The second-in-command administrative position typically held by an elected lieutenant governor elsewhere in the U.S., in Puerto Rico is the Secretary of State, who is appointed by the governor and approved by both chambers of the Assembly.

There are a total of six registered local political parties in Puerto Rico.  After the two main local parties, i.e., the PDP and NPP, the third most important political party with only a single member in the Assembly is the Puerto Rico Independence Party (Spanish Partido Independentista Puertorriqueno, PIP) popularly known as the “independenistas.”
Economic Background

Puerto Rico’s modern economic history begins after the end of World War II in 1945 with the sharp decline of the centuries-old and once mainstay sugar and coffee agricultural industries.  To transition the economy away from agriculture, in 1948 the U.S. federal government launched “Operation Bootstrap,” which invested heavily in the island’s infrastructure and achieved initial success with introduction of labor-intensive manufacturing industries.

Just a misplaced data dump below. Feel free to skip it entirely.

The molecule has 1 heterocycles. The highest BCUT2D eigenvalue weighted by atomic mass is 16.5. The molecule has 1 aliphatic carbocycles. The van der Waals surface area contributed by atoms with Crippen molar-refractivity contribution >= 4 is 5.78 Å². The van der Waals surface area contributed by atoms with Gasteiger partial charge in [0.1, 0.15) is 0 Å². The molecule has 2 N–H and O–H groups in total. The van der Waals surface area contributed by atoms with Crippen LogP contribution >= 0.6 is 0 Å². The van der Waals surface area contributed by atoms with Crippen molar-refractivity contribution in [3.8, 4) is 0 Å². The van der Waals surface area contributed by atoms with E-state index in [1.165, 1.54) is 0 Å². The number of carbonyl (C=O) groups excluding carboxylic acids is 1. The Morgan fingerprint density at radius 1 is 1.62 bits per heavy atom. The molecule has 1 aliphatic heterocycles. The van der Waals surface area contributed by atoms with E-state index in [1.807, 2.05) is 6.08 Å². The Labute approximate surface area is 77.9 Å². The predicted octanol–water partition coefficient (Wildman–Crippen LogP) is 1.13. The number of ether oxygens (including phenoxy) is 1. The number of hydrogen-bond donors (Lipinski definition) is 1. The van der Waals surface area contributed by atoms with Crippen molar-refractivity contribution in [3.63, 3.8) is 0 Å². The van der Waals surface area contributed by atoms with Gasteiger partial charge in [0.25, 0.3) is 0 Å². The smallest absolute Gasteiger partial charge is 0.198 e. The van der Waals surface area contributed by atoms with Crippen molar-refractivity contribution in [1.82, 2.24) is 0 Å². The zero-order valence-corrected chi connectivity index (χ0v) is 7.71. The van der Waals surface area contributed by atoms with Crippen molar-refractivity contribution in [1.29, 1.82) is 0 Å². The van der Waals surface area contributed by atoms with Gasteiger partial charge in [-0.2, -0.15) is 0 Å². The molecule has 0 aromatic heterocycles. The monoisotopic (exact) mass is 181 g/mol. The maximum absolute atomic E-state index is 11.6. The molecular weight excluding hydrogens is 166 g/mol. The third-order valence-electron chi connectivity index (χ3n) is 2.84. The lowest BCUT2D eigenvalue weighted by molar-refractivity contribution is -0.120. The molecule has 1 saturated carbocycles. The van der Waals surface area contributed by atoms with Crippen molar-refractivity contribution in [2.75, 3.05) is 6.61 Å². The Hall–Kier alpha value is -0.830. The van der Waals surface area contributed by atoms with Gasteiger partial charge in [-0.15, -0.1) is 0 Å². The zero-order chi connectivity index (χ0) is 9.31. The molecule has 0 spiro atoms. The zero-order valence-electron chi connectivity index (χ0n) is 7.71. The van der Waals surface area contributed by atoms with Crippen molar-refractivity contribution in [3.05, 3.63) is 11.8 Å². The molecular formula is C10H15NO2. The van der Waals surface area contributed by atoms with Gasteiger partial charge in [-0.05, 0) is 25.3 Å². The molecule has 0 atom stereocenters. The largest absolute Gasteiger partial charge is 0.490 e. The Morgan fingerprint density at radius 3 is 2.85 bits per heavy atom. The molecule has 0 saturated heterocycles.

After the low wage industries first attracted to the island began moving to lower cost countries and causing significantly higher local unemployment, the federal government granted several tax incentives in the late 1960’s.  Those incentives led to Puerto Rico becoming a haven for the manufacturing operations of the U.S. bio-pharmaceutical, medical device, electronic and textile industries.

Those 1960’s incentives and the additional tax breaks added later were terminated by 2006 leading to the so-called “Puerto Rico Economic Crisis” that began in 2005.  As reported by Jesse Drucker in Bloomberg on December 19, 2011, “In 1976, Congress added a tax credit that effectively exempted from federal income taxes the profits that U.S. companies attributed to Puerto Rico. 

The combination of the break, proximity to the U.S. and plentiful industrial sites prompted multinational companies to flock to the island, with medical-device and pharmaceutical makers leading the way.  Companies separately negotiated tax holidays from the Puerto Rican government.”

“By the mid 1990s, critics attacked the break as too expensive, costing the U.S. about $3 billion a year. In some industries, the tax subsidy was costing the U.S. as much as $72,000 per job, according to a study by the federal agency now called the Government Accountability Office. After a lobbying battle in 1996, the tax break was repealed, with a 10-year transition period for companies already benefiting from the credit.  ‘It pulled the rug from under our feet,’ said William Riefkohl, executive vice president of the Puerto Rico Manufacturers Association.”